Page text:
Quantifying the variability of equatorial electrodynamics during disturbed geomagnetic conditions using first-principle models
ROSES ID: NNH16ZDA001N Selection Year: 2016
Program Element: Focused Science Topic
Principal Investigator: Tzu-Wei Fang
Affiliation(s): University Of Colorado, Boulder
Maruyama, Naomi Co-I University of Colorado at Boulder
Matsuo, Tomoko Co-I University of Colorado, Boulder
Richmond, Arthur D Collaborator NCAR
Fedrizzi, Mariangel Co-I NOAA/SWPC-CIRES/University of Colorado
Heelis, Rod Collaborator University of Texas at Dallas
Makela, Jonathan J. Collaborator University of Illinois at Urbana-Champaign
Welling, Daniel Co-I University of Michigan
Nair, Manoj C Collaborator NOAA/NGDC E/GC2
Toth, Gabor Co-I University of Michigan
Singer, Howard J Collaborator NOAA Space Environment Center
Fuller-Rowell, Tim Co-I University of Colorado
Studies have suggested that the tides and waves associated with terrestrial weather can significantly contribute to the day-to-day variability of the equatorial electric field under low solar activity and quiet geomagnetic conditions. When geomagnetic activity increases, the electrodynamics is further influenced by the disturbance wind dynamo and a penetration electric field originating in the magnetosphere. The temporal and spatial variations of storm-time equatorial electrodynamics strongly depend on the evolution of geomagnetic disturbance, the nature of the energy inputs to the ionosphere and thermosphere and the response of the thermospheric dynamics. The corresponding changes in the ionosphere-thermosphere (I-T) system become much more complex and with the temporal and spatial variations of equatorial electric fields reflecting different physical processes occurring during geomagnetic storms.
Science goals and objectives: To better understand the I-T responses under storm conditions and their impact on the equatorial electrodynamics, four specific science questions are identified:
1) What are the temporal and spatial variations in equatorial electrodynamics under the impact of geomagnetic storms?
2) What is the contribution of changes in ionospheric conductivity and thermosphere neutral winds in driving the storm-time equatorial electrodynamics?
3) How does the lower atmosphere variability modulate the electrodynamic response to a geomagnetic storm?
4) How well can we forecast the storm-time responses of the system using state-of-the-art models?
Methodology: We will utilize a fully coupled Whole Atmosphere Model (WAM) and the Ionosphere Plasmasphere Model (IPE) to quantify the relative roles of the disturbance dynamo and prompt penetration electric field. The magnetospheric drivers used in WAM-IPE will be derived from the combinations of AMIENextGen, Michigan Geospace Model (MGM), and Prompt Penetration Equatorial Electric Field Model (PPEEFM1). The responses of equatorial electric fields and I-T changes at mid- and low-latitudes under moderate and strong storms will be simulated and validated. The WAM-IPE will also be run with the NOAA-SWPC operational Geospace model, which is driven by real-time solar wind data, to examine the forecast capability of predicting the I-T conditions when geomagnetic activity increases. Running WAM under disturbed geomagnetic activity, the contributions of the disturbance dynamo and tides/waves from the lower atmosphere will be better estimated and their impact on the equatorial electric field will be quantified. Simulated storm-time I-T changes and equatorial electrodynamics will be compared with observations from multiple satellites (DMSP, C/NOFS, GOCE), and ground-based measurements (incoherent scatter radar, Fabry-Perot Interferometer, ionosondes, GPS-TEC). Simulation results will provide a good estimation of the storm-time electrodynamics and yield to a better understanding of the physics that connects the high-latitude drivers and low-latitude electrodynamics.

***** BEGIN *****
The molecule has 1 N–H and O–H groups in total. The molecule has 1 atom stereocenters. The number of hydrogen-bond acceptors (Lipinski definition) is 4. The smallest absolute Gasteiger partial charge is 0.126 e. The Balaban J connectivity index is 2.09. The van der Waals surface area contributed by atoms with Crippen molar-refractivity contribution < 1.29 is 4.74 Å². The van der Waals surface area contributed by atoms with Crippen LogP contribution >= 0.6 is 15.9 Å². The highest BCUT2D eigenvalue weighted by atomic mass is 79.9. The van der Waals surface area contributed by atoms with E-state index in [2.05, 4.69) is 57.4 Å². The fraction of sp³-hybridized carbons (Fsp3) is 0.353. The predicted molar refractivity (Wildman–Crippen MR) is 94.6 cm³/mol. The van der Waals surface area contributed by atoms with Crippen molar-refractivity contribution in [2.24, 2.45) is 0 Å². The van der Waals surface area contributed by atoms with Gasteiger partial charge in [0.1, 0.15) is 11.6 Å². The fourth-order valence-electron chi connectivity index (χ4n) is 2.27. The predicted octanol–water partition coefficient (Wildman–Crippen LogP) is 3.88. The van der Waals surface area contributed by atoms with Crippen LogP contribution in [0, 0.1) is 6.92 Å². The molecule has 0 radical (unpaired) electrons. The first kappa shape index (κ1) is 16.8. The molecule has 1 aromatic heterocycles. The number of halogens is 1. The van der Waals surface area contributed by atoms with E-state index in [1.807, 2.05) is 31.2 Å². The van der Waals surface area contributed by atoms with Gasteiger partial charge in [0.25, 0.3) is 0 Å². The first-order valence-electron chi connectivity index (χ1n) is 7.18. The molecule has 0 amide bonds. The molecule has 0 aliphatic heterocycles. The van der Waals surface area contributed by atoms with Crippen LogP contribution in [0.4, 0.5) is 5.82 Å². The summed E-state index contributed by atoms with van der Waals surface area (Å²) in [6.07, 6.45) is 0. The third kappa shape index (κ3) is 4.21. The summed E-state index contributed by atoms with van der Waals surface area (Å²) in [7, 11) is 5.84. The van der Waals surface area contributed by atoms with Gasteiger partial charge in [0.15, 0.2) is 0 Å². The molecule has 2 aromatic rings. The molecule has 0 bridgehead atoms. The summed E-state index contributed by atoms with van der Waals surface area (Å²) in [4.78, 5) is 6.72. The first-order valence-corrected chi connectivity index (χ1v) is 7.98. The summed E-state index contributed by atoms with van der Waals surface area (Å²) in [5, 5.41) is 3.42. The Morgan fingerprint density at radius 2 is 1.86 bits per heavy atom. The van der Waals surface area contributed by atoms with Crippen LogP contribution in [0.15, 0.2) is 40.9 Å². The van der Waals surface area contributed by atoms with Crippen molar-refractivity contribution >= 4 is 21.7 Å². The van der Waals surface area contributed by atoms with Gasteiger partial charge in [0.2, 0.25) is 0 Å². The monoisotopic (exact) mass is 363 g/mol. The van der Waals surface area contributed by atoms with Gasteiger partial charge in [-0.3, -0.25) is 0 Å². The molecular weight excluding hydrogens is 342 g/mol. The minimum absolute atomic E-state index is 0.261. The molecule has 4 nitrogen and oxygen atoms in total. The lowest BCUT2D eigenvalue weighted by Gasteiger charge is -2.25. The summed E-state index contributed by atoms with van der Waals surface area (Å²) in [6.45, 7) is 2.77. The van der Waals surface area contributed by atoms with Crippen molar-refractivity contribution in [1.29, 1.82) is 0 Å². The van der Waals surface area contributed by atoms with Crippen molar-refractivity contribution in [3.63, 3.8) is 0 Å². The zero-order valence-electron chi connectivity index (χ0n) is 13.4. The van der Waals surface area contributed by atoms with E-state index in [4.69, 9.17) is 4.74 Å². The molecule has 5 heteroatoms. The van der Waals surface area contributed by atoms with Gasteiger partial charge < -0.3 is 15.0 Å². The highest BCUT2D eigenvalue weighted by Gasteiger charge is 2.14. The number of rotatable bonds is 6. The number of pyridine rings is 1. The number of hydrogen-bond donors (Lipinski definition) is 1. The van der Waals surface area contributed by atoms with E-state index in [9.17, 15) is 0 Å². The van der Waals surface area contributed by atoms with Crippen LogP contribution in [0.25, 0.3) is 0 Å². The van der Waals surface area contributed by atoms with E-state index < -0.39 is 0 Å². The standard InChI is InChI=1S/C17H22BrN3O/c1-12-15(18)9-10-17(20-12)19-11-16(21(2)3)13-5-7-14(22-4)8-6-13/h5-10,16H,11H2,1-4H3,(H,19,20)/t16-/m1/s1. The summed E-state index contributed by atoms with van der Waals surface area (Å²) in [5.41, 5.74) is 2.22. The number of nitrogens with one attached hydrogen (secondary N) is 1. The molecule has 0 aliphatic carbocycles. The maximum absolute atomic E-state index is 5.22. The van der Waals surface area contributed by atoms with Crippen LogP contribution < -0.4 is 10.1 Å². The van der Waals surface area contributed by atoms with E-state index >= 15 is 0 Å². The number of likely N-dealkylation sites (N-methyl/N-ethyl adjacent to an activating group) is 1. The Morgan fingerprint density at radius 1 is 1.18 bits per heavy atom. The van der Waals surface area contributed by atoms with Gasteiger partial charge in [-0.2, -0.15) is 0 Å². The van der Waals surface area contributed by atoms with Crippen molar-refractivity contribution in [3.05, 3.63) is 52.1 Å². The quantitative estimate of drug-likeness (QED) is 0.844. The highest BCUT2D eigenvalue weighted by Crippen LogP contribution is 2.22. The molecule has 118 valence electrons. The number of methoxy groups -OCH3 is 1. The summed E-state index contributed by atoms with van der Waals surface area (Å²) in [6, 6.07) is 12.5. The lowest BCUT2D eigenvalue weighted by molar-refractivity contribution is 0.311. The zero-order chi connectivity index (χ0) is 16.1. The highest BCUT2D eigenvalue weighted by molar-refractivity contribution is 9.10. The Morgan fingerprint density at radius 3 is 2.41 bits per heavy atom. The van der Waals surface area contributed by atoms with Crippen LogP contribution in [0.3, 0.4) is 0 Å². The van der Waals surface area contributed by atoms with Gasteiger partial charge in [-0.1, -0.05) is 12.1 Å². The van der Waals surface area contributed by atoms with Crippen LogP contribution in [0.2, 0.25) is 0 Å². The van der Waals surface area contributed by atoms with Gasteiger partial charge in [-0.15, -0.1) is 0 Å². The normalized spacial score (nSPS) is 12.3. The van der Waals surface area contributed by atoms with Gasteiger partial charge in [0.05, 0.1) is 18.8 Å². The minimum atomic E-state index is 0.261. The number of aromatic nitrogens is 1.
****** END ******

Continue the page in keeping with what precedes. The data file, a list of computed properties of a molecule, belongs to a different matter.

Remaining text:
Contributions to the Focus Team Effort: The proposed study aims to expend our current understanding on the equatorial electrodynamics, ionospheric changes, and neutral wind perturbation during geomagnetic storms, which fits into the Focus Science Topic of Studies of the Global Electrodynamics of Ionospheric Disturbances that is targeted for the 2016 Heliophysics Living With a Star program. The investigation will provide state-of-the-art models as powerful simulation tools to the focus team members. The comprehensive whole atmosphere-ionosphere model, combined with the well-described high-latitude electric field and energy inputs, will enable us to systematically analyze and quantify the impact of geomagnetic storms on the I-T system.
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